Of course, it never worked because no one ever used this methodology; it just looked good theoretically in hindsight. Unfortunately, the investment industry is awash in advisors who must serially change what they’re doing – or just their marketing -- so they have something attractive to sell; their actual records won’t convince anyone.
Many legitimate advisors use back-testing to plan their investment process. They are mindful of the market and economic conditions at the time, and if they believe that back-tested “results” can be repeated, these same conditions must exist. Yet the back-test sellers don’t worry about this one whit. In the markets, as in the NFL, conditions are never precisely repeated. If they were, football wouldn’t be so unpredictable and the markets wouldn’t be the random beasts they are.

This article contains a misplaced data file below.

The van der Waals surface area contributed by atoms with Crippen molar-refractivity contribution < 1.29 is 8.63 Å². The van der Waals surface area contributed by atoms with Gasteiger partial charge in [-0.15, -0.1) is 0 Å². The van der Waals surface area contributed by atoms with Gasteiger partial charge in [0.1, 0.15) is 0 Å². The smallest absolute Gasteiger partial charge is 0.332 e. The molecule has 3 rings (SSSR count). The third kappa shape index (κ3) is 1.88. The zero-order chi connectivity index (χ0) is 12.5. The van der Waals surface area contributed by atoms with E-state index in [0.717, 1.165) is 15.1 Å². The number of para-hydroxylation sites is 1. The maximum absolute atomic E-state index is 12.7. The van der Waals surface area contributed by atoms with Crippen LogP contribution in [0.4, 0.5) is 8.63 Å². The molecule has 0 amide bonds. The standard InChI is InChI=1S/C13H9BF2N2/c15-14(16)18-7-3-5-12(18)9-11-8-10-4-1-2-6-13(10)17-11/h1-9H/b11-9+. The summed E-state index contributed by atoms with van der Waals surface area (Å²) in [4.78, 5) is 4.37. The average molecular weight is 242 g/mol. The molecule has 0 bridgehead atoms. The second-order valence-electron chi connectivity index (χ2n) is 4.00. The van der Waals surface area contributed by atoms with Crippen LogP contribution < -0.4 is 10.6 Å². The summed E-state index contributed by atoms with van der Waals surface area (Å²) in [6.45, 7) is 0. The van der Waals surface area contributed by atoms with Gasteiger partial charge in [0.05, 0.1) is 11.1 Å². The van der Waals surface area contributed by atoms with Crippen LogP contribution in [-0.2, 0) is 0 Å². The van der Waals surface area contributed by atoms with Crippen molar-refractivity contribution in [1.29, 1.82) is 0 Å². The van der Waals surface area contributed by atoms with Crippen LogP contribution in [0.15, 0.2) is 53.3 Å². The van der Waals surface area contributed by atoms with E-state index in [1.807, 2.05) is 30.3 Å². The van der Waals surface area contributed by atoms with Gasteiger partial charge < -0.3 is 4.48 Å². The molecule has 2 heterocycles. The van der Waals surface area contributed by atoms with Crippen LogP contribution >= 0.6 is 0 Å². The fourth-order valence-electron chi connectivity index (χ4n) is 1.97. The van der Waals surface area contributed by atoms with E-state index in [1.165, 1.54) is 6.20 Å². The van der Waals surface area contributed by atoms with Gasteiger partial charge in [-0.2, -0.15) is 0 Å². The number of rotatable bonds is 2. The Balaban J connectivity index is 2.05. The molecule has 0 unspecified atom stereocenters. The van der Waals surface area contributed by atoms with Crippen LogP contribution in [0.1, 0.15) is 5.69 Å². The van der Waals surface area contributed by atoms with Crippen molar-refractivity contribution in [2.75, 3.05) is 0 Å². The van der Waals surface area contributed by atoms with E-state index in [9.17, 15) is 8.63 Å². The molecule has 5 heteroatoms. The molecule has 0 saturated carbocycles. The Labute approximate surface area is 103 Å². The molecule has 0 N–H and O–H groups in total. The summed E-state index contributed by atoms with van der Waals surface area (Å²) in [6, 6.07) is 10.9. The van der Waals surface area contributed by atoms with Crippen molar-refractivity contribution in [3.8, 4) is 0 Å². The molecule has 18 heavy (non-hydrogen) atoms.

So when you hear about an ETF — or any other investment — that has had “results” that are too good to be true, ask annoying questions. And always read the fine print. It may be nothing more than a back test prompted by an historical look at what would have worked, not what did.
This work is the opinion of the columnist and in no way reflects the opinion of ABC News.
Ted Schwartz, a certified financial planner, is president and chief investment officer of Capstone Investment Financial Group. He advises individual investors and endowments, and serves as the adviser to CIFG UMA accounts. Because Schwartz has a background in psychology and counseling, he brings insights into personal motivation when advising clients on how to achieve their wealth management goals. Schwartz holds a B.A. from Duke University and an M.A. from Oregon State University. He can be reached at email@example.com.